Richard Sandell

Richard Sandell

Professor of Museum Studies and Co-Director of the Research Centre for Museums and Galleries, School of Museum Studies at the University of Leicester.


  • Thanks for this Claire - all of us here in the School - and at National Museums Liverpool - have been following the debates with great interest. I am especially pleased to see some people change their views a little! Glad you're enjoying the course!

  • Brilliant point - well made Sylvia!

  • Thanks for this feedback and your thoughtful reflections Sylvia - very much appreciated!

  • Hi Terri

    What was so great about the exhibition was that it was located right at the heart of the main Museum of Liverpool - visited by thousands of people coming for a day out. Unusually, it wasn't hidden away in a side gallery but front and centre for all visitors to see - really powerful I think.

  • Thanks for your lovely feedback Miranda - I have to say that Sarah and her colleagues achieved something very original and significant with this exhibition. There are lots more film clips and materials here if you are interested in looking further -

  • Great to read people's reactions to the work of the ISM. There seems to be a sense from some that it is appropriate for museums that deal explicitly with human rights abuses to take up a particular standpoint on issues but not necessarily for all museums... I would question this ... and in the remainder of the week we are going to look at ways in which more...

  • Thanks Linda - Glad you're enjoying it.

  • Museums can make use of history to engage visitors in debates about contemporary issues and debates that are very live today - or overlooked; issues around which there may be limited consensus. There are some very powerful examples of museums doing this although the majority tend to avoid it. The examples that follow this week will help us think this through...

  • Thanks for this helpful discussion Timothy. I have written more about the interplay between global ideas of human rights and localised norms related to justice in 'Museums and the Human Rights Frame' for anyone who wants to look into this more fully. Thanks Timothy - enjoy the rest of the week.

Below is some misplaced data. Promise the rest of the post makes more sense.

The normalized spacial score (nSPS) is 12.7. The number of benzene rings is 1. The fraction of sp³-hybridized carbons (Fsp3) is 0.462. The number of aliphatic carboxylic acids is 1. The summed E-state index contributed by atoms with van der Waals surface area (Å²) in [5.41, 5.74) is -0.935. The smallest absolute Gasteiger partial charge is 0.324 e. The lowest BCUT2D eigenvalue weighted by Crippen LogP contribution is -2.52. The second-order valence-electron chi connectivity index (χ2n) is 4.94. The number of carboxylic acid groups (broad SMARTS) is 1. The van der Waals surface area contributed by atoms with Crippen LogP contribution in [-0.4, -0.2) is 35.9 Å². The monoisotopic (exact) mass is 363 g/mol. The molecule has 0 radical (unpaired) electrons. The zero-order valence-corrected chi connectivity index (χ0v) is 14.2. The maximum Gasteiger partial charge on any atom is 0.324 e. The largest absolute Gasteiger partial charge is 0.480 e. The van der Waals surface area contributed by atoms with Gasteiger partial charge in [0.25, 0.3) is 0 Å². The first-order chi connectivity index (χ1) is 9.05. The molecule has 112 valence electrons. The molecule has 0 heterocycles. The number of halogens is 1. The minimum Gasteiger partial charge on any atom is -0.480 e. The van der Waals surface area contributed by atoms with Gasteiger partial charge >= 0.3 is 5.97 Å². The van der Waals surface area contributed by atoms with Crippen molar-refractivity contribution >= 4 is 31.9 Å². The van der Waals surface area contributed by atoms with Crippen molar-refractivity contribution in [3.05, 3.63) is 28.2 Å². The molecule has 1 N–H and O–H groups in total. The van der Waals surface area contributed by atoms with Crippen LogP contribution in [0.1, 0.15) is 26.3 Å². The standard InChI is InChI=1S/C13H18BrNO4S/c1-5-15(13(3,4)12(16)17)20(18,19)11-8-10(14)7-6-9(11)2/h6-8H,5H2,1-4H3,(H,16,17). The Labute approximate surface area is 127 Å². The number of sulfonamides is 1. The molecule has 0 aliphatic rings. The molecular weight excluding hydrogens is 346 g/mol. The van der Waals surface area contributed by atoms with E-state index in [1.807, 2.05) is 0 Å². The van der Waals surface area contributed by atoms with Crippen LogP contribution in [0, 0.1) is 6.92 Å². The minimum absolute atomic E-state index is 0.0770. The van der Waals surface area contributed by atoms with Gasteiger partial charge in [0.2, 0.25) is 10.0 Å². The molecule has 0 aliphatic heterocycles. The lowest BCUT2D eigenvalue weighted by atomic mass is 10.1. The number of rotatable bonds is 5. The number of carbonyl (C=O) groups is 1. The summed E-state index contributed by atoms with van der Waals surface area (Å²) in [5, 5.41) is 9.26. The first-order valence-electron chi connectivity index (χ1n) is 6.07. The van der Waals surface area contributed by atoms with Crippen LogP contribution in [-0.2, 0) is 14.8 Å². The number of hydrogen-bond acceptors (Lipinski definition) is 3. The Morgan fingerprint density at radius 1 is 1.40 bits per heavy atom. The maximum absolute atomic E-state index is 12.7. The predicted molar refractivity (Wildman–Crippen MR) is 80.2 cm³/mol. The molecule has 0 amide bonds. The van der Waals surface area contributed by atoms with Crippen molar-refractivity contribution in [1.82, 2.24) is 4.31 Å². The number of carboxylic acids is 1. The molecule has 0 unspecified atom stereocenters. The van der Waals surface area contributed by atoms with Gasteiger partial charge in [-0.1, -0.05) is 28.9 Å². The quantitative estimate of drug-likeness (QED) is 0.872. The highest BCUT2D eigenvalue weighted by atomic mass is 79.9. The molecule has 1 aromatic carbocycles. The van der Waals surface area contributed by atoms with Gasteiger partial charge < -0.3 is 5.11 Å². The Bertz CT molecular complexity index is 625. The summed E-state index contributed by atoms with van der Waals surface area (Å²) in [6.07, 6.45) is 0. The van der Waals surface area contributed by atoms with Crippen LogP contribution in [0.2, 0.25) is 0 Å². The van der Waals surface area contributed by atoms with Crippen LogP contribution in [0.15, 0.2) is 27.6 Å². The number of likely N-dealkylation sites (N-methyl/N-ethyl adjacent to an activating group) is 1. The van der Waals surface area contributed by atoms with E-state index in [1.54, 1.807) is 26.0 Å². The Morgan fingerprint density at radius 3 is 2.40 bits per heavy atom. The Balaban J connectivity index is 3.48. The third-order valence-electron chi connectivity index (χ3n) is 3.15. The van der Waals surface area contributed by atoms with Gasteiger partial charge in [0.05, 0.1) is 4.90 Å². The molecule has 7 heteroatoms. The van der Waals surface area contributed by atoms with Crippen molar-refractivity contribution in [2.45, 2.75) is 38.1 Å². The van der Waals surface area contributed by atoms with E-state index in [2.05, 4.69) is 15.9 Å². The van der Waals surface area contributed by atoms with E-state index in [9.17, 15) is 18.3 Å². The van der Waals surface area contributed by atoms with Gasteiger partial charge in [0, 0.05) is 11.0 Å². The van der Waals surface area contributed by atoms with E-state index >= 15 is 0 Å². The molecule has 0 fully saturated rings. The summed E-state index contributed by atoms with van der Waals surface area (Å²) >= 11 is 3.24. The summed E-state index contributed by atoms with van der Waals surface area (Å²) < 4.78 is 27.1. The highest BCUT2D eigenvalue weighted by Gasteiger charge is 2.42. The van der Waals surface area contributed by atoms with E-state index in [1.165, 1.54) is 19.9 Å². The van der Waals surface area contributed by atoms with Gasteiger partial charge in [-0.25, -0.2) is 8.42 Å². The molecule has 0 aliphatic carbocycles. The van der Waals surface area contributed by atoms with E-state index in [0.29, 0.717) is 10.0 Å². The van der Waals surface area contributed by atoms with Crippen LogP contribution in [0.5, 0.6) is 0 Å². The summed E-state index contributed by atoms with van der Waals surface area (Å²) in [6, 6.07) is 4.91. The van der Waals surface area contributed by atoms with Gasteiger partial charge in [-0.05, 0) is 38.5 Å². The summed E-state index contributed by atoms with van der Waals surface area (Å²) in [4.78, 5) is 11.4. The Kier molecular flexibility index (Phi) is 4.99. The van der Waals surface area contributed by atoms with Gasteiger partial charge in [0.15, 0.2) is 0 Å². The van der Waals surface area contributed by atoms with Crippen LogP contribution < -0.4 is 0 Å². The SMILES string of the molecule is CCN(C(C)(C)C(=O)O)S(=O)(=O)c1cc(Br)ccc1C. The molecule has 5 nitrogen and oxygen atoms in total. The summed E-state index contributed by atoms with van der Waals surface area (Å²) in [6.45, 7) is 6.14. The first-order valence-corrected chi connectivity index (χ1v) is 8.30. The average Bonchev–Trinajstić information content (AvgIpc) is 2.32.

• Some really helpful points here Robert. My main argument is that all museums are political - they all communicate particular ideas that have social justice implications - whether they choose to actively do this or not. They do this through the decisions they make about what to collect and display and how they present it. Silences can be as political as...

  • Great questions Richard and a good example too. In the examples that follow this week, we're going to look further at this idea of 'taking sides' and why I think there are very good reasons why museums should be willing to do this more.

  • Thanks Dan. I would argue that the onus is on museums to answer this - to get to know communities, to understand them better through research and dialogue.

  • See, for example, the statistics David Fleming discusses in 'Museums, Society, Inequality.

  • Hi Steve - results are indeed important and change in visitor profiles can take time ... but Tyne and Wear Museums managed to achieve extraordinary long term shifts in their visiting profile and National Museums Liverpool are doing the same - gowing visitors and reflecting community diversity in their audiences.

  • Hi Dan - I think the key word you highlight is 'choice'. Working with and researching people who don't visit museums over many years shows that many people don't get to make this 'informed choice' because of the numerous factors that restrict their opportunities. I am not suggesting museum visiting is obligatory - but everyone should have the opportunity to...

  • Thanks very much for these thoughtful reflections Fiona. I think my concern is that many museums and galleries still present material as if it is representative rather than 'selective' as you point out. One way to challenge preconceptions is to encourage visitors to understand the political implications bound up in the decisions we have made (and still make)...

  • I agree, Fiona. Museums that reflect community diversity can challenge how people see and understand the world around them. We know from research that museums not only 'reflect' society... They can actively shape it - they can inform the conversations we have about difference and social justice. More on this later in the course!

  • Great to see these discussions. We'll be looking at barriers to access soon & thinking about how museums can (and, in my view, why they SHOULD) make sustained efforts to engage those audiences that feel museums are not for them.

  • Thanks for this Linda. My starting point has always been that museums enrich and can change peoples's lives in powerful ways - so we need to better understand and address why many people in society are denied access to these experiences and resources.

  • Really delighted to hear that the course has offered ways of thinking that you can make practical use of Ken - hope you enjoy week 2 as well!